What we tell ourselves is likely to become our reality. Research shows that children who are brought up with the message that they can be anything they want have a better shot at feeling successful in later life. I believe the same holds true for the self talk that takes place in the adult mind. Self talk can be upbuilding or it can be demoralizing. If you are a business leader you should know that posture, gestures and facial expressions are strongly influenced by our thought patterns. What message is your body language signaling? Are you shoring up your team with positive energy or are you allowing lack of faith to weigh it down?
Being a positive thinker doesn’t mean turning a blind eye to problems. Jim Collins said it best in Good to Great when he published what has become known as the Stockdale paradox: “You must retain faith that you will prevail in the end AND you must also confront the most brutal facts of your current reality.”
Those who say it can’t be done should get out of the way of those doing it.
You can find me online just about every day of the week on Twitter, LinkedIn, Facebook and a few other digital networking spaces. One thing you will never see me post is a TGIF message. I don’t make fun of those who do, I just don’t participate.
Finally I’ve found a place where TGIM – thank god it’s Monday – is something to be proud of.
Eileen Chadnick is a life coach and principal of Big Cheese Coaching. Her posts ask – and answer – this question: What is it to love your work… and your life?
You can check her out here.
If this question has you stumped, you’re not alone. Most of us don’t take the time to figure out what we’re good at, never mind best.
Someone asked this of me recently and it made me realize I had not seriously thought about it for a long time. Unfortunately I only came to that realization after babbling on for a couple of minutes. Not long after that conversation I read a great book on recruitment that led me to add two questions* to my interviews:
1) What are you really good at professionally?
2) What are you not good at or not interested in doing professionally?
Having just had the experience of not truly knowing the answer yet feeling obligated to come up with a response helped me to recognize this state in some of my candidates. Test your own self-awareness. Approach someone you trust and try to tell them in a dozen words or less what you excel at. Then ask them if you appear to be working in alignment with your strengths.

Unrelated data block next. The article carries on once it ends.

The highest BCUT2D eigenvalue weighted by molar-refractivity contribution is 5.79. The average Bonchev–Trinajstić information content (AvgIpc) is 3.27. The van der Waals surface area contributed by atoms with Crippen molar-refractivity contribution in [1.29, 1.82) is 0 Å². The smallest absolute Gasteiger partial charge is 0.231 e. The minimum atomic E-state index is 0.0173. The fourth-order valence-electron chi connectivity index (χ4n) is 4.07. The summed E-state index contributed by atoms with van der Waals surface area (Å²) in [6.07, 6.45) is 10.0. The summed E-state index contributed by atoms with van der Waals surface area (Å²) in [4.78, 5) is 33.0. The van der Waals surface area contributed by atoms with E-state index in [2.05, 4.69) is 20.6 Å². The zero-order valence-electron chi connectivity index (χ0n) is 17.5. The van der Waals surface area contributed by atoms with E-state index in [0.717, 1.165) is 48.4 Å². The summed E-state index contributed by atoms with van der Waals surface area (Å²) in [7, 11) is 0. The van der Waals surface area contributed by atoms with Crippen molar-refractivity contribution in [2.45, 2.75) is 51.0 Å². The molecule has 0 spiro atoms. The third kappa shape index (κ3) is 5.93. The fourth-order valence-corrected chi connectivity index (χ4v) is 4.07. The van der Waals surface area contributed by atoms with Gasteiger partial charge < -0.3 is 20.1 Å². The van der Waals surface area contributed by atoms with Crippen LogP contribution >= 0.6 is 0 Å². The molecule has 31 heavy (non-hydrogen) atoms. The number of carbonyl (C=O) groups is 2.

In my last post I talked about using goals to add backbone to time management decisions. The real payoff comes when your goals are in alignment with what you do best.
Completing this exercise clarified my career path and – as hokey as it might sound – it’s reduced the power of some of the pressures I’ve been putting on myself. Check back with me in six months. I’m betting my deliverables will show the difference.
Resources for Strengths Based Living
Now, Discover Your Strengths by Marcus Buckingham – The author advocates for organizations to start building teams based on strengths and stop throwing training and resources at weaknesses
How Great Leaders Inspire Action – Simon Sinek, the author of “Start with Why” (a TED video)
Organic Team Building – My take on accessing and building on the strengths of the collective
*Interview questions from “Who – The A Method for Hiring” by Smart and Street
People blessed with ideation know that it can easily become a major weakness. How? A mind racing with endless possibilities can take one off track. It takes a load of discipline to keep things in perspective and in focus when ideas are plentiful.
The best antidote is clear objectives. It’s a lot easier to make decisions on where to invest your energy if you know where you want to be in three to five years. Goals give us discipline. They put backbone in our time management decisions.